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Criminal indictment imminent for former Boeing 737 MAX chief technical pilot, report says

Dominic Gates, The Seattle Times on

Published in Business News

SEATTLE — Federal prosecutors plan to criminally indict Mark Forkner, the former Boeing 737 Chief Technical Pilot who is alleged to have deceived aviation regulators and airlines about a critical new flight control system on the 737 MAX, The Wall Street Journal reported Friday.

Bringing Forkner to trial could shed more light on why the flaws in the MAX flight controls that killed 346 people in two crashes were overlooked during certification.

In a Deferred Prosecution Agreement with the government in January that slapped Boeing with a relatively low fine of $244 million, the company acknowledged fraud and criminal misconduct during certification of the MAX.

The agreement called out Forkner and his deputy as being involved, though it exonerated Boeing’s senior management by specifically stating that they had not facilitated the misconduct.

However, Forkner’s defense is likely to try to deflect blame from him to those higher up in the executive leadership of the MAX program.

Internal emails show Forkner felt intense pressure to comply with a “program directive” to keep down costs and protect the jet’s development schedule by ensuring that regulators and airlines perceived the MAX as so minimally changed from the previous 737 model that pilots would find little difference.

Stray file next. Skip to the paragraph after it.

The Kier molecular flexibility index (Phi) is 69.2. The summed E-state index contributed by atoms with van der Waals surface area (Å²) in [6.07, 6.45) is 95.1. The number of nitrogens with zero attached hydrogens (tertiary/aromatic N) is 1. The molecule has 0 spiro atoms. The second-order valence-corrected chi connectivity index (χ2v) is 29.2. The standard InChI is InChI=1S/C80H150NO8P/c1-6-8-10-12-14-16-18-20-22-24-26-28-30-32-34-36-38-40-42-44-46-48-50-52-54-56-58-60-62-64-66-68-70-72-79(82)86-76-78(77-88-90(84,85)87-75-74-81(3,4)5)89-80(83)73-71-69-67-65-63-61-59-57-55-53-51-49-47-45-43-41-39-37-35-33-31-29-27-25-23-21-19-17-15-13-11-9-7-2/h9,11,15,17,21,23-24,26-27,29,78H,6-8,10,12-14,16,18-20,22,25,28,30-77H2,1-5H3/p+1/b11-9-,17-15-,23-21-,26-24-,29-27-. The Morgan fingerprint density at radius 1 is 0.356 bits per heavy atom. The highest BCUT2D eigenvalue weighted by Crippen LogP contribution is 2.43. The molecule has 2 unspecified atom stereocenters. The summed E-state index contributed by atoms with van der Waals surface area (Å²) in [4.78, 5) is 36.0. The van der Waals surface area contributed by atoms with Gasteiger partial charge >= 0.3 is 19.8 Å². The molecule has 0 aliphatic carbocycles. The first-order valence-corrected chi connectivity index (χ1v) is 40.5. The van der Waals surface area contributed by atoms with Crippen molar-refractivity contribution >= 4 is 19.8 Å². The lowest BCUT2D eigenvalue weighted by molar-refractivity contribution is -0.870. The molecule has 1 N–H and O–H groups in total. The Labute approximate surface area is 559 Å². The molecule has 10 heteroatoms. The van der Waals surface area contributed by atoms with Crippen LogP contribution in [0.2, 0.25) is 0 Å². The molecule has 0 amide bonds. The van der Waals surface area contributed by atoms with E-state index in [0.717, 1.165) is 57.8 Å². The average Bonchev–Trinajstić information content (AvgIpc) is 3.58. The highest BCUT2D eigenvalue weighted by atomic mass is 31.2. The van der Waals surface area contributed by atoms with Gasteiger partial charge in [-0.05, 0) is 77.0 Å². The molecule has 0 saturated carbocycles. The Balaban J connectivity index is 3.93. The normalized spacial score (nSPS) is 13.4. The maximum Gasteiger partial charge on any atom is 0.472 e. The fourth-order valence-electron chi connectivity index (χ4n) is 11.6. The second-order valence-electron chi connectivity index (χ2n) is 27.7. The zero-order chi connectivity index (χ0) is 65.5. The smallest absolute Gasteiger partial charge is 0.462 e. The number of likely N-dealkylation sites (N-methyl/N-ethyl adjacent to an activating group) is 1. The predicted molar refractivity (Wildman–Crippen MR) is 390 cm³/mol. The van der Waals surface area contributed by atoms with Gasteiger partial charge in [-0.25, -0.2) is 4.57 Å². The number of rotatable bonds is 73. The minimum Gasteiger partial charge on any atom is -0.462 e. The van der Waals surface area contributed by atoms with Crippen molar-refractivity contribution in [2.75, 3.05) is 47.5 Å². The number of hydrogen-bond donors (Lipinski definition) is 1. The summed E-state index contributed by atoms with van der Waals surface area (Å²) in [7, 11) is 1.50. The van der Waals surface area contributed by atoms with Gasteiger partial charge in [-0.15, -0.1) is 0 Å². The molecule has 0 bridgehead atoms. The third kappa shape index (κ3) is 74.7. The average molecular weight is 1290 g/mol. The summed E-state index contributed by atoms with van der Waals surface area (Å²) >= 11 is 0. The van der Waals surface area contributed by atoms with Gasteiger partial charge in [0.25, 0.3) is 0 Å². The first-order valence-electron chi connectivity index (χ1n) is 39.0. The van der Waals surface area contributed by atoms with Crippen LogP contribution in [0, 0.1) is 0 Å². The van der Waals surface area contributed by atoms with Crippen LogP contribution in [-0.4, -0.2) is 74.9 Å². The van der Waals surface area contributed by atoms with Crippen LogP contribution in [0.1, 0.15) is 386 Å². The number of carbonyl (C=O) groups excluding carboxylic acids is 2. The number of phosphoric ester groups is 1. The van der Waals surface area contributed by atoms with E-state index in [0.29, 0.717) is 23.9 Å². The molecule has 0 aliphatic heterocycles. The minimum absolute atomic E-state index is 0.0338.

Forkner left Boeing to fly for Southwest Airlines in 2018, three months before the first MAX crash of Lion Air JT 610. He did not cooperate with the Department of Justice investigation into the jet’s certification and invoked the Fifth Amendment to avoid turning over documents when subpoenaed by federal prosecutors.

He left Southwest a year ago and could not be reached for comment. Forkner’s attorney did not return calls Friday. Boeing also declined to comment.

Forkner’s role on the MAX from the jet’s launch in 2011 through its certification in 2017 was to win approval from the Federal Aviation Administration and regulators around the world for the MAX’s technical manuals and pilot training on the new airplane.

After the two deadly accidents in Indonesia and Ethiopia, the Department of Justice convened a grand jury to investigate allegations that Forkner had misled regulators by deliberately withholding information about the new flight control software — known as the Maneuvering Characteristics Augmentation System, or MCAS — that had led to the crashes.

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